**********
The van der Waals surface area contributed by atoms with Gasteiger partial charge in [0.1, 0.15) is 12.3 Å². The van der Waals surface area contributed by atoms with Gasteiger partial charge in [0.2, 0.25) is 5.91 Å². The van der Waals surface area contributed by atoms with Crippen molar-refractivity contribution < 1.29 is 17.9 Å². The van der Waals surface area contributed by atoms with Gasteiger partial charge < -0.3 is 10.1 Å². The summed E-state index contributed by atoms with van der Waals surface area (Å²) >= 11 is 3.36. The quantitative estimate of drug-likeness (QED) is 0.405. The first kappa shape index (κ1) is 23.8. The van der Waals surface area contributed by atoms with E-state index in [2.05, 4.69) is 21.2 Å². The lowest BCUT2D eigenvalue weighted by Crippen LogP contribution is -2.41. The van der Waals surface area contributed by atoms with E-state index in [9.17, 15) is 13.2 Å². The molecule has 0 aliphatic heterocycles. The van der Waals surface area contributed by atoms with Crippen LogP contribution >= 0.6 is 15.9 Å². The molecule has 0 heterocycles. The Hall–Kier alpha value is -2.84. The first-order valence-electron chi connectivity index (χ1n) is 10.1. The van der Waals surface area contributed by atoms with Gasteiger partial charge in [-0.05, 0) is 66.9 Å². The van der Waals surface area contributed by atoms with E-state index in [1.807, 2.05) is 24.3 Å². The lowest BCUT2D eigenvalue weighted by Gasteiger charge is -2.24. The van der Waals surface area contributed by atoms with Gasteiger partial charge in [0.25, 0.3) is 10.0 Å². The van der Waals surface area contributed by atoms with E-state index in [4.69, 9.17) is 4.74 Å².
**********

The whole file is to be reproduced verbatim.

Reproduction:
The van der Waals surface area contributed by atoms with Gasteiger partial charge in [0.1, 0.15) is 12.3 Å². The van der Waals surface area contributed by atoms with Gasteiger partial charge in [0.2, 0.25) is 5.91 Å². The van der Waals surface area contributed by atoms with Crippen molar-refractivity contribution < 1.29 is 17.9 Å². The van der Waals surface area contributed by atoms with Gasteiger partial charge < -0.3 is 10.1 Å². The summed E-state index contributed by atoms with van der Waals surface area (Å²) >= 11 is 3.36. The quantitative estimate of drug-likeness (QED) is 0.405. The first kappa shape index (κ1) is 23.8. The van der Waals surface area contributed by atoms with E-state index in [2.05, 4.69) is 21.2 Å². The lowest BCUT2D eigenvalue weighted by Crippen LogP contribution is -2.41. The van der Waals surface area contributed by atoms with E-state index in [9.17, 15) is 13.2 Å². The molecule has 0 aliphatic heterocycles. The van der Waals surface area contributed by atoms with Crippen LogP contribution >= 0.6 is 15.9 Å². The molecule has 0 heterocycles. The Hall–Kier alpha value is -2.84. The first-order valence-electron chi connectivity index (χ1n) is 10.1. The van der Waals surface area contributed by atoms with Gasteiger partial charge in [-0.05, 0) is 66.9 Å². The van der Waals surface area contributed by atoms with E-state index in [1.807, 2.05) is 24.3 Å². The lowest BCUT2D eigenvalue weighted by Gasteiger charge is -2.24. The van der Waals surface area contributed by atoms with Gasteiger partial charge in [0.25, 0.3) is 10.0 Å². The van der Waals surface area contributed by atoms with E-state index in [4.69, 9.17) is 4.74 Å².